PRESS RELEASES

Communities and vulnerable supported through pandemic by ‘pub heroes’

April 2020

Since the Covid-19 outbreak and lockdown last month, hundreds of pubs have stepped up to help their customers, elderly and other vulnerable people, NHS and key workers and local charities.

Despite the uncertain future faced by many pubs about when they might reopen, and how social distancing regulations may impact their business, licensees are ‘pivoting’ to offer a range of food and drink for local people, preparing and delivering hot meals to vulnerable people and providing social and emotional support with online quizzes, chats and music gigs.

Des O’Flanagan, co-founder of PubAid, the organisation that highlights pubs as a force for good in their communities, said: “The pandemic has been the biggest challenge our industry has faced, but licensees have shown huge resourcefulness in transforming their businesses overnight to serve the needs of their community in the ‘new normal’.

“Pubs have been at the heart of their communities for centuries, and the last few weeks have demonstrated just what a vital role they play: the support they are offering to local people, particularly those who can’t leave home, is invaluable, and is frequently done for no gain, just a desire to help.

“When lockdown is lifted, let’s hope that these wonderful licensees are rewarded by the ongoing thanks, and custom, from the local residents they have supported.”

Community Pub Heroes

McMullen Brewery has been helping local NHS workers with a drive through, contactless service for fresh goods and groceries at its Hertford brewery. The service has been so popular that it has been rolled out to seven McMullen’s pubs across Hertfordshire, complementing the support that licensees have been offering their local communities. At The Hare in Harlow, the team cooked up 60 hot meals for staff at Princess Alexandra Hospital next to the pub, the Long Arm Short Arm in Welwyn is home delivering to elderly people, and the Dogs Head in Bishops Stortford collected fabric to make scrubs, donated to the local hospital.  One NHS customer said: “Amazing quality and service, I will be ordering more stunning fruit and veg next week. Thank you.”

The Strand in Exmouth, part of the Craft Union group, has created a foodbank at the pub to support the Friends in Need charity. Operators Doug, Kathleen & George have put a supermarket trolley in the pub garden so that people can leave food donations while complying with social distancing rules. Friends in Need looks after local families that have suffered abusive relationships.

The Crown in Costessey, near Norwich, has raised £1,000 for fresh fruit and veg boxes for local NHS staff.  The money will enable licensees Bradley Richards and Trina Lake to make up 100 boxes for Norfolk & Norwich University Hospital, and complements their regular food deliveries to NHS staff,  made either close to hospitals or to their homes.  Additionally, a plea to regulars brought in enough toiletries to make up boxes for several local hospitals and care homes, providing daily necessities to vulnerable people.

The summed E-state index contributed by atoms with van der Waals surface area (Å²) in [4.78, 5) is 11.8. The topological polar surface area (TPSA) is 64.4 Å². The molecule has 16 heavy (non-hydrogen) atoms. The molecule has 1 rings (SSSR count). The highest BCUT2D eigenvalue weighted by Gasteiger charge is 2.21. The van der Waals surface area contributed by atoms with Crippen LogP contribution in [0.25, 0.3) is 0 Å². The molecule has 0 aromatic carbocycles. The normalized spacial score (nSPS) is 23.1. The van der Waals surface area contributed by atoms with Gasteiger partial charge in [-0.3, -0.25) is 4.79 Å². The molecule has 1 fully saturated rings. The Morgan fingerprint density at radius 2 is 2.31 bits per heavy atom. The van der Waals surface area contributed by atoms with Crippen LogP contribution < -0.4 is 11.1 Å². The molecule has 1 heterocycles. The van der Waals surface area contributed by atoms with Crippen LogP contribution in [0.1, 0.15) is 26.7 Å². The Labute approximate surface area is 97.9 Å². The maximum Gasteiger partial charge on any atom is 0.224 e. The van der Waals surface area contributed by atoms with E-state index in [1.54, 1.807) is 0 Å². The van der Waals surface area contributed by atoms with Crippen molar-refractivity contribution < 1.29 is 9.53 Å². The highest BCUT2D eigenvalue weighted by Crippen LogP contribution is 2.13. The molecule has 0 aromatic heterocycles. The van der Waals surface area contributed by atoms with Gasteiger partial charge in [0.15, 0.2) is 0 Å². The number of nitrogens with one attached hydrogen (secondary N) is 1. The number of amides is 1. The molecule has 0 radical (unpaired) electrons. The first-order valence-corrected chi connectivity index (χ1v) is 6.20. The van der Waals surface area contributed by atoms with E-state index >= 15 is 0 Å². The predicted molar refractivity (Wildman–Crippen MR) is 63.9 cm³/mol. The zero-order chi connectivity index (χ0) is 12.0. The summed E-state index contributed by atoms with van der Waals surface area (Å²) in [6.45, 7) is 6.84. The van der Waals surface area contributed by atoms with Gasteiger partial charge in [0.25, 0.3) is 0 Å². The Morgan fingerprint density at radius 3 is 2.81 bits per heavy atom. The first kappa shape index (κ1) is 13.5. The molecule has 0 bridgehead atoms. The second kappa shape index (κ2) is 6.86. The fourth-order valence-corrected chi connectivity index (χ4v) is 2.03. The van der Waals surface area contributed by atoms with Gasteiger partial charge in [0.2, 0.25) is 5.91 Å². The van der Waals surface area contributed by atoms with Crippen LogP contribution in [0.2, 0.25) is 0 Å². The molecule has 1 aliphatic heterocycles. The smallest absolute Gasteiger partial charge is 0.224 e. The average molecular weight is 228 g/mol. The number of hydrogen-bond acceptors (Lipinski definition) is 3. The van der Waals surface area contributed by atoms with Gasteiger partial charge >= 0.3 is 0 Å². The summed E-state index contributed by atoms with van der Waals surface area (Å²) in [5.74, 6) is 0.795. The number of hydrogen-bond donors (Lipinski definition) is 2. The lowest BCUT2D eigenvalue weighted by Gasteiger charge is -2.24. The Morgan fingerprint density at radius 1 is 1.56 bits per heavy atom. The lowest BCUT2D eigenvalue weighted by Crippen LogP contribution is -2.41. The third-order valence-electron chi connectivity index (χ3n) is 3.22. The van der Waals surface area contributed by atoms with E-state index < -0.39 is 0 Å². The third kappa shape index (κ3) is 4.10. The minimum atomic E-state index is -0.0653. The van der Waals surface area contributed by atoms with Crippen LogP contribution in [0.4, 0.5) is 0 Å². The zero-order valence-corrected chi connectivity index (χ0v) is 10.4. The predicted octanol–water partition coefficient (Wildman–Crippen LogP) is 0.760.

The Crown and Anchor, Chesterfield has been holding daily online raffles to raise cash for the NHS. Currently they have raised £330, and are also running regular quizzes via Facebook. Elaine, who runs the Craft Union pub with Paul, has channelled her inner Mary Berry by giving baking lessons on Facebook, with her cake becoming a raffle prize that was luckily won by a regular a few days before her 50th birthday.

The Chequers in Aylesford is delivering 150 free meals a week to vulnerable, disabled and isolated OAPs in the local community. The service, funded by generous donations and a band of volunteers to deliver the meals, gives elderly people a hot meal and a friendly face checking on them – from a distance.  One message of thanks read: “The Chequers are stars! I’ve been so worried about my father since my mother was hospitalised, but they provide him with a fresh, hot meal, free and delivered to his door.”

The Post Office Inn in Plympton, Plymouth, organises a weekly online concert to raise funds for charities NHS Charities Together and local St Luke’s Hospice. Every Sunday evening, the pub’s operator Danny Jones is performing and streaming live gigs which can be viewed via the pub’s Facebook page – providing the local community with musical entertainment.

The Swan in Croydon has supported local street artist, Chris Shea – also known as State of the Art – to raise money for the NHS.  Chris has painted a series of art pieces across the city of his son watering a rainbow, in honour of the rainbow campaign of support and thanks to the NHS. The pub has continually promoted the campaign via its social channels, helping it to raise over £9,000 to date. Chris honoured The Swan by painting his 100th piece of work, known as rainbow boy, on the wall of the pub.

The Witton Chimes, a Craft Union pub in Northwich, Cheshire, is on a mission to raise funds for local charity Tiny Steps who provide sensory, soft play and a social café to support families. Last week, operator Adam Prestage and his team of regular customers raised £500 for the charity from the pub’s weekly online ‘Kinky Pinky’ virtual disco.